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    Polar Vortex in a Passive House? Fuggedaboutit...

    Below is the temperature and humidity data from a recently completed passive house (EnerPHit renovation of a brownstone rowhouse in Brooklyn, certfication pending) during last week's "polar vortex" cold snap. The heat, a Mitsubishi 2-ton minisplit system, was only turned on at the point noted - other than that, the temperatures are maintained within normal (albeit variable) comfort levels without any heating system (other than the sun and internal sources, ie passive house principles). It should be noted that the temperature was measured in the living room where the family spends a lot of time. But still... I'm amazed.

    Indoor temp & RH from a Hobo U14-001 logger, ambient temperature & dew point data from KNYBROOK22 via Weather Underground. Click image to embiggen.


    Retrofitting a Rainscreen Behind Cedar Clapboard

    Problem: despite best efforts with good primer & paint, the paint just keeps peeling off:

    Probable cause: water leaking in at windows was unable to dry out. Because this wall is south-facing, the sun heats the wall almost all day, which causes the moisture to evaporate and push its way out, any way it can - in this case, through the cedar.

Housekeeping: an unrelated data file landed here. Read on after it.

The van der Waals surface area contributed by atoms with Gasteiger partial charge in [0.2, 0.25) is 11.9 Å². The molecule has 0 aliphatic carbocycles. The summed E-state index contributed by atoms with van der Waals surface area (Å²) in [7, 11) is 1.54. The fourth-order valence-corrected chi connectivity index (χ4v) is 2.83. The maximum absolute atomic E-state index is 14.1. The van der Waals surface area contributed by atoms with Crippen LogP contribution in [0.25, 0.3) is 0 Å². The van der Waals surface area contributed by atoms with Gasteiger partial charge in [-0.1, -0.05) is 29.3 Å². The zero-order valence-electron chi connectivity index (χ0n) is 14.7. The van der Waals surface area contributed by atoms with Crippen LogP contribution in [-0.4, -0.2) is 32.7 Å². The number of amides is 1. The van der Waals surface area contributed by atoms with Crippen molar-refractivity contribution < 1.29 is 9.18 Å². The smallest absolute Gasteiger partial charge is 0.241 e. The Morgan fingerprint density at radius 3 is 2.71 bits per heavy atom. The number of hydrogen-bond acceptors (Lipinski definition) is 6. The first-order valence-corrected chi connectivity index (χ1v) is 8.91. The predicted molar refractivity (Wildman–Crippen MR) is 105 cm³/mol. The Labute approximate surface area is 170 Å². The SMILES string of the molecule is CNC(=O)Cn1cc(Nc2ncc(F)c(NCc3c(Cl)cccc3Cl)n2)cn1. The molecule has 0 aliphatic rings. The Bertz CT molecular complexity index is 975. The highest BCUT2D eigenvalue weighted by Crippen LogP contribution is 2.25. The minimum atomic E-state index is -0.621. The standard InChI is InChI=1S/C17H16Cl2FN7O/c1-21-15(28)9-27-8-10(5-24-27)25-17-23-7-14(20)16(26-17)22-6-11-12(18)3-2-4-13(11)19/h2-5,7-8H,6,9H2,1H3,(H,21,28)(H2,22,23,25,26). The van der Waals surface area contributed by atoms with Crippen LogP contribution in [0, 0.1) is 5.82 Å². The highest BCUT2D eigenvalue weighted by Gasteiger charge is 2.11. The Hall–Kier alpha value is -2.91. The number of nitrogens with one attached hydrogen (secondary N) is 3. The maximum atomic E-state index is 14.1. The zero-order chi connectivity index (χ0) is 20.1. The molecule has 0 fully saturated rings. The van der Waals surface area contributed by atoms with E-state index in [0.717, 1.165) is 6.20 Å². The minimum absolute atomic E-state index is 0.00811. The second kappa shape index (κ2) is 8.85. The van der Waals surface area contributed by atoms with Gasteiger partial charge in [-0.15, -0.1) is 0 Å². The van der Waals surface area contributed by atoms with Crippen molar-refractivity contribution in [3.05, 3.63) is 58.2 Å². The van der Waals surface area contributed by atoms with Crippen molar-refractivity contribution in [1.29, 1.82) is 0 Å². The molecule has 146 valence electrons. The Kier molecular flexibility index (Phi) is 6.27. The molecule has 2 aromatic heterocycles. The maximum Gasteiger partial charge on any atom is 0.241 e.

Solution: pull the clapboard and trim, install 1/4" vertical furring strips with insect screen looped at the bottom (creating a vented rainscreen), and reinstall siding. Sounds easy, right?

    Here goes nothin':

     The clapboard was face-nailed with ring-shanks, so there's only one way to get them off (by wearing a cool hat...and using an oscilating multi-tool with a good blade):

     The stains are probably tannins from the cedar, transported by high moisture levels. Fortunately, Tyvek and sheathing seem ok:

     The bottom vent - common aluminum insect screen rolled (not folded) around ends of furring strips:

    Normally this would be done at the top too, but we discovered that the soffit is vented already, and there's a gap the size of the furring to pass through (the roof behind meets the short parapet at the top, which is the top end of the roof deck vent). So we're hoping that's good enough. Fascia board was put back on with screws though...just in case!

     And then the siding goes back on:

    With an attempt to improve flashing at the windows:

    It took a solid weekend (two guys, except re-painting), but this ought to solve the problem. Check back in 5-10 years though!